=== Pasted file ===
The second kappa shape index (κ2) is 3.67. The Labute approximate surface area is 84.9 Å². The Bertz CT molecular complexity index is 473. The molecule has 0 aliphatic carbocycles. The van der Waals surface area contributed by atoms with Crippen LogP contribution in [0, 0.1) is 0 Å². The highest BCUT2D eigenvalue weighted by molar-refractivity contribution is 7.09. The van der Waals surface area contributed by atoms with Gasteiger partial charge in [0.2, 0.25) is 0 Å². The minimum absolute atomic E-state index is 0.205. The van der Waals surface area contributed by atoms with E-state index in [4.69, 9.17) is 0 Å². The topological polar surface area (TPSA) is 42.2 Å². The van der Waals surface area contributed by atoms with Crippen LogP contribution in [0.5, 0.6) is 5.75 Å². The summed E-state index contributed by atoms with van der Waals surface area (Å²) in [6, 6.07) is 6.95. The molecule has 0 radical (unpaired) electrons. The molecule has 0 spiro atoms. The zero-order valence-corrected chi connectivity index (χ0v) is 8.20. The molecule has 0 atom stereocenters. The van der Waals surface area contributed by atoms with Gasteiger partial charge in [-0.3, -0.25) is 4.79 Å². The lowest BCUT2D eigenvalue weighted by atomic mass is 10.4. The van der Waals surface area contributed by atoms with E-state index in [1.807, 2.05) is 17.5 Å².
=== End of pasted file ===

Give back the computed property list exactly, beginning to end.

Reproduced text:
The second kappa shape index (κ2) is 3.67. The Labute approximate surface area is 84.9 Å². The Bertz CT molecular complexity index is 473. The molecule has 0 aliphatic carbocycles. The van der Waals surface area contributed by atoms with Crippen LogP contribution in [0, 0.1) is 0 Å². The highest BCUT2D eigenvalue weighted by molar-refractivity contribution is 7.09. The van der Waals surface area contributed by atoms with Gasteiger partial charge in [0.2, 0.25) is 0 Å². The minimum absolute atomic E-state index is 0.205. The van der Waals surface area contributed by atoms with E-state index in [4.69, 9.17) is 0 Å². The topological polar surface area (TPSA) is 42.2 Å². The van der Waals surface area contributed by atoms with Crippen LogP contribution in [0.5, 0.6) is 5.75 Å². The summed E-state index contributed by atoms with van der Waals surface area (Å²) in [6, 6.07) is 6.95. The molecule has 0 radical (unpaired) electrons. The molecule has 0 spiro atoms. The zero-order valence-corrected chi connectivity index (χ0v) is 8.20. The molecule has 0 atom stereocenters. The van der Waals surface area contributed by atoms with Gasteiger partial charge in [-0.3, -0.25) is 4.79 Å². The lowest BCUT2D eigenvalue weighted by atomic mass is 10.4. The van der Waals surface area contributed by atoms with E-state index in [1.807, 2.05) is 17.5 Å².